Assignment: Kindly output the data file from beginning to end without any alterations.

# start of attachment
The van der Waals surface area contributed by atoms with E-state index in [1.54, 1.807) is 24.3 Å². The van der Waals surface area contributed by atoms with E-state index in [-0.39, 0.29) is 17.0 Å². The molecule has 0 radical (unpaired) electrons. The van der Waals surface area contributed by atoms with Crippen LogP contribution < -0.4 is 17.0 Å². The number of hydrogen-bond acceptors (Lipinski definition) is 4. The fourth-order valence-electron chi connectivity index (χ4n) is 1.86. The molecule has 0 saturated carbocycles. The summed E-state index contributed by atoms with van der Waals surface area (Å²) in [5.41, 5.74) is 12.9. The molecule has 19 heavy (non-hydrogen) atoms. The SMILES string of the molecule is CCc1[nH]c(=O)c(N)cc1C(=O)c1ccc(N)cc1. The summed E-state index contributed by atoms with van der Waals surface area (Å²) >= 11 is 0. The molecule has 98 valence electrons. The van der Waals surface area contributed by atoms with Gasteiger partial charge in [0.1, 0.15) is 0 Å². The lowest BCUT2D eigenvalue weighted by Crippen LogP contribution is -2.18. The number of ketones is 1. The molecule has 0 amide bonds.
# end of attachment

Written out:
The van der Waals surface area contributed by atoms with E-state index in [1.54, 1.807) is 24.3 Å². The van der Waals surface area contributed by atoms with E-state index in [-0.39, 0.29) is 17.0 Å². The molecule has 0 radical (unpaired) electrons. The van der Waals surface area contributed by atoms with Crippen LogP contribution < -0.4 is 17.0 Å². The number of hydrogen-bond acceptors (Lipinski definition) is 4. The fourth-order valence-electron chi connectivity index (χ4n) is 1.86. The molecule has 0 saturated carbocycles. The summed E-state index contributed by atoms with van der Waals surface area (Å²) in [5.41, 5.74) is 12.9. The molecule has 19 heavy (non-hydrogen) atoms. The SMILES string of the molecule is CCc1[nH]c(=O)c(N)cc1C(=O)c1ccc(N)cc1. The summed E-state index contributed by atoms with van der Waals surface area (Å²) >= 11 is 0. The molecule has 98 valence electrons. The van der Waals surface area contributed by atoms with Gasteiger partial charge in [0.1, 0.15) is 0 Å². The lowest BCUT2D eigenvalue weighted by Crippen LogP contribution is -2.18. The number of ketones is 1. The molecule has 0 amide bonds.